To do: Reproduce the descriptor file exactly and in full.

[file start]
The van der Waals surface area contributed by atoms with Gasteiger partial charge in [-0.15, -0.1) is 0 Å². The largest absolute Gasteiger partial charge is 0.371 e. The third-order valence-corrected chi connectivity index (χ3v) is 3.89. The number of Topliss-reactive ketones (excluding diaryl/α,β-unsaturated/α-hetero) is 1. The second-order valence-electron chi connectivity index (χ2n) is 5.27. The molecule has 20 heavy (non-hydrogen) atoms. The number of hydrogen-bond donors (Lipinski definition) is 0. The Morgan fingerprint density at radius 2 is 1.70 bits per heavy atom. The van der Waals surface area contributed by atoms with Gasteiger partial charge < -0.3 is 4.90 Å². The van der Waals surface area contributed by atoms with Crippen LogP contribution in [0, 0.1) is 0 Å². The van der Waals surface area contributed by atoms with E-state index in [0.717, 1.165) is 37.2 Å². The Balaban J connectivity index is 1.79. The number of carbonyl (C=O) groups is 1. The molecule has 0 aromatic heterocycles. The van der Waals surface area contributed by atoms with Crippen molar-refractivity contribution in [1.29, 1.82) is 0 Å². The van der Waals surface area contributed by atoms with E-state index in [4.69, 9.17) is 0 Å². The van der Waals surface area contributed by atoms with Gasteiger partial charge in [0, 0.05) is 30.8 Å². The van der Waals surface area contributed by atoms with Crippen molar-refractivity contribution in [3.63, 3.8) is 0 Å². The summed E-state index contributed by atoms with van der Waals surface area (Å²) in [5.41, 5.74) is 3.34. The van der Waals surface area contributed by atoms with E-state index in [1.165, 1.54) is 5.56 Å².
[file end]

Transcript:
The van der Waals surface area contributed by atoms with Gasteiger partial charge in [-0.15, -0.1) is 0 Å². The largest absolute Gasteiger partial charge is 0.371 e. The third-order valence-corrected chi connectivity index (χ3v) is 3.89. The number of Topliss-reactive ketones (excluding diaryl/α,β-unsaturated/α-hetero) is 1. The second-order valence-electron chi connectivity index (χ2n) is 5.27. The molecule has 20 heavy (non-hydrogen) atoms. The number of hydrogen-bond donors (Lipinski definition) is 0. The Morgan fingerprint density at radius 2 is 1.70 bits per heavy atom. The van der Waals surface area contributed by atoms with Gasteiger partial charge < -0.3 is 4.90 Å². The van der Waals surface area contributed by atoms with Crippen LogP contribution in [0, 0.1) is 0 Å². The van der Waals surface area contributed by atoms with E-state index in [0.717, 1.165) is 37.2 Å². The Balaban J connectivity index is 1.79. The number of carbonyl (C=O) groups is 1. The molecule has 0 aromatic heterocycles. The van der Waals surface area contributed by atoms with Crippen molar-refractivity contribution in [1.29, 1.82) is 0 Å². The van der Waals surface area contributed by atoms with E-state index in [4.69, 9.17) is 0 Å². The van der Waals surface area contributed by atoms with Gasteiger partial charge in [0, 0.05) is 30.8 Å². The van der Waals surface area contributed by atoms with Crippen molar-refractivity contribution in [3.63, 3.8) is 0 Å². The summed E-state index contributed by atoms with van der Waals surface area (Å²) in [5.41, 5.74) is 3.34. The van der Waals surface area contributed by atoms with E-state index in [1.165, 1.54) is 5.56 Å².